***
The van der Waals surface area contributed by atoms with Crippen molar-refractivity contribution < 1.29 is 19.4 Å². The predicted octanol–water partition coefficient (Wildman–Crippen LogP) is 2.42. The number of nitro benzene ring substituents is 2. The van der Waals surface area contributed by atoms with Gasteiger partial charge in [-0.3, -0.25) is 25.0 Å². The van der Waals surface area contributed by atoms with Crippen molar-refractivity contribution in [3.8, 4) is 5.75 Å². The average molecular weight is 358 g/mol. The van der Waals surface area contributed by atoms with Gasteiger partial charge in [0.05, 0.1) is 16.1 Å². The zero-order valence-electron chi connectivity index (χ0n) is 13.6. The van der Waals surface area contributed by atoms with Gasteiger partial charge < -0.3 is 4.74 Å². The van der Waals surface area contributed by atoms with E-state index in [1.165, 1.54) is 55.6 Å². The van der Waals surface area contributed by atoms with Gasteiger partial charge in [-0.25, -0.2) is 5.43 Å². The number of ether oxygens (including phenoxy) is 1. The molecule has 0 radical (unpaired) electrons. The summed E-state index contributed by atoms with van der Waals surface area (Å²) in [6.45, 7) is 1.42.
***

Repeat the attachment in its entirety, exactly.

The van der Waals surface area contributed by atoms with Crippen molar-refractivity contribution < 1.29 is 19.4 Å². The predicted octanol–water partition coefficient (Wildman–Crippen LogP) is 2.42. The number of nitro benzene ring substituents is 2. The van der Waals surface area contributed by atoms with Gasteiger partial charge in [-0.3, -0.25) is 25.0 Å². The van der Waals surface area contributed by atoms with Crippen molar-refractivity contribution in [3.8, 4) is 5.75 Å². The average molecular weight is 358 g/mol. The van der Waals surface area contributed by atoms with Gasteiger partial charge in [0.05, 0.1) is 16.1 Å². The zero-order valence-electron chi connectivity index (χ0n) is 13.6. The van der Waals surface area contributed by atoms with Gasteiger partial charge < -0.3 is 4.74 Å². The van der Waals surface area contributed by atoms with E-state index in [1.165, 1.54) is 55.6 Å². The van der Waals surface area contributed by atoms with Gasteiger partial charge in [-0.25, -0.2) is 5.43 Å². The number of ether oxygens (including phenoxy) is 1. The molecule has 0 radical (unpaired) electrons. The summed E-state index contributed by atoms with van der Waals surface area (Å²) in [6.45, 7) is 1.42.